• outofbed 13.2

      Again it would not surprise me to learn that some of those who pose as rightists are in fact leftists doing what they can to discredit Kiwiblog.
      funny i always had that opinion of you RB and have always admired your performance in much the same way as one admires an art installation
      Are you saying you are for real?

  14. outofbed 14


  15. Matthew Hooton 15

    Death threats are nothing new. Jenny Shipley and Ruth Richardson received dozens. When I worked for Lockwood Smith when he was Education Minister there were a couple of years where he was followed round by armed police 24/7 after death threats over the student fee issue. Death threats mean you are making important changes in society that you think are important that some people, including extremists, don’t like. Sue Bradford should be very proud! The death threats suggest she’s achieved something in politics. No one is making death threats against Meteria Turei, and no one probably ever will.

  16. gobsmacked 16

    At 5.26 pm Redbaiter says …

    “my own guess is that it would be leftists initiating the death threats against Bradford as a means to discredit the right.”

    Less than an hour later, the author of the death threats is exposed on 3 News.

    And Redbaiter is proved 100% wrong. Turns out it’s a nasty right-wing blogger. Well, who would have thought it?

    (Answer: Anybody living on planet reality).

    • outofbed 16.1

      i wonder which which kiwiblog commentator is Van Helmond? Big bruv?

    • Redbaiter 16.2

      I’ve just had a look at this, and as I suspected, its left wing beat up. Just the kind of thing I’m talking about in my initial post to this thread. A false allegation founded in deceit and promoted by the left wing TV 3 newsroom.

      It is not a death threat, and I can find no evidence myself that the guy is a right winger.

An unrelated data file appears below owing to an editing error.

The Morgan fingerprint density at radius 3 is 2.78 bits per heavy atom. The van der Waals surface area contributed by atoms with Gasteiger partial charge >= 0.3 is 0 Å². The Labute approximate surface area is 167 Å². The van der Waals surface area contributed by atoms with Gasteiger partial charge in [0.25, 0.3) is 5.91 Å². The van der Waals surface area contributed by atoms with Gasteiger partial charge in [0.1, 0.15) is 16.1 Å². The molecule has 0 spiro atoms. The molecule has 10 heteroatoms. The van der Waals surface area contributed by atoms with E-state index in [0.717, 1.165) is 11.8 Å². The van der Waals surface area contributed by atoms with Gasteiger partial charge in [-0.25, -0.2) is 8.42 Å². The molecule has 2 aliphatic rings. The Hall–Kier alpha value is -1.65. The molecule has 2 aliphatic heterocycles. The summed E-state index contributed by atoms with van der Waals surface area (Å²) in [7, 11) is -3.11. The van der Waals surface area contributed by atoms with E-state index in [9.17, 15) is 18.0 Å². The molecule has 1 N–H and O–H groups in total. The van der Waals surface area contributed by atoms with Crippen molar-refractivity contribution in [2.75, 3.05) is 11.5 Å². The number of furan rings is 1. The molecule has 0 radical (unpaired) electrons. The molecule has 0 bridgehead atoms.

You people are just so desperate, so unprincipled and so shameless in your deceit, and then you dare wonder why you are objects of contempt to so many people.

      Completely dishonest nutters.

      • The Voice of Reason 16.2.1

        Well, you could start here, Red:

        Then just navigate thru the site. Grade one, certifiable, looney tunes. So far to the right, he probably thinks you’re a dangerous pinko liberal, RB.

        I know SFA about twitter. Anybody out there able to squash his ‘somebody hacked my account’ excuse?

  17. dan 17

    You are on the button. The TV3 item was so revealing and yet just as I expected: a nutcase who hides pathetically behind his door, whose world is his keyboard, and whose courage in fighting for his principles is as long as his little finger as he denied the offences and blamed a hacker!!! Advocating assasination indicates they can’t win the battle by words or logic or reason.
    Farrar at least fronts for his right wing excesses, but nevertheless, dogwhistles the creeps like all of NZ saw tonight.

  18. Redbaiter 18

    Over the years, conservatism has been fascism’s only adversary since conservatism fights for smaller government, Judeo-Christian values, entrepreneurship, and individual rights.

    Who is actually the fascist?

    • Pascal's bookie 18.1

      Please explain the phrase “prematurely anti-fasc*st”, who used it, and who did it refer to? (Clue: It was used by conservatives to decry the leftists that opposed fasc*sm in Spain. The conservatives of course preferred the fasci*ts in that war.)

      In every single nation that fscsm has taken power it’s allied itself with big business and that nation’s conservative elites. In spain it stood side by side with the church. In every country it has mobilised in reaction to the left.

    • Quoth the Raven 18.2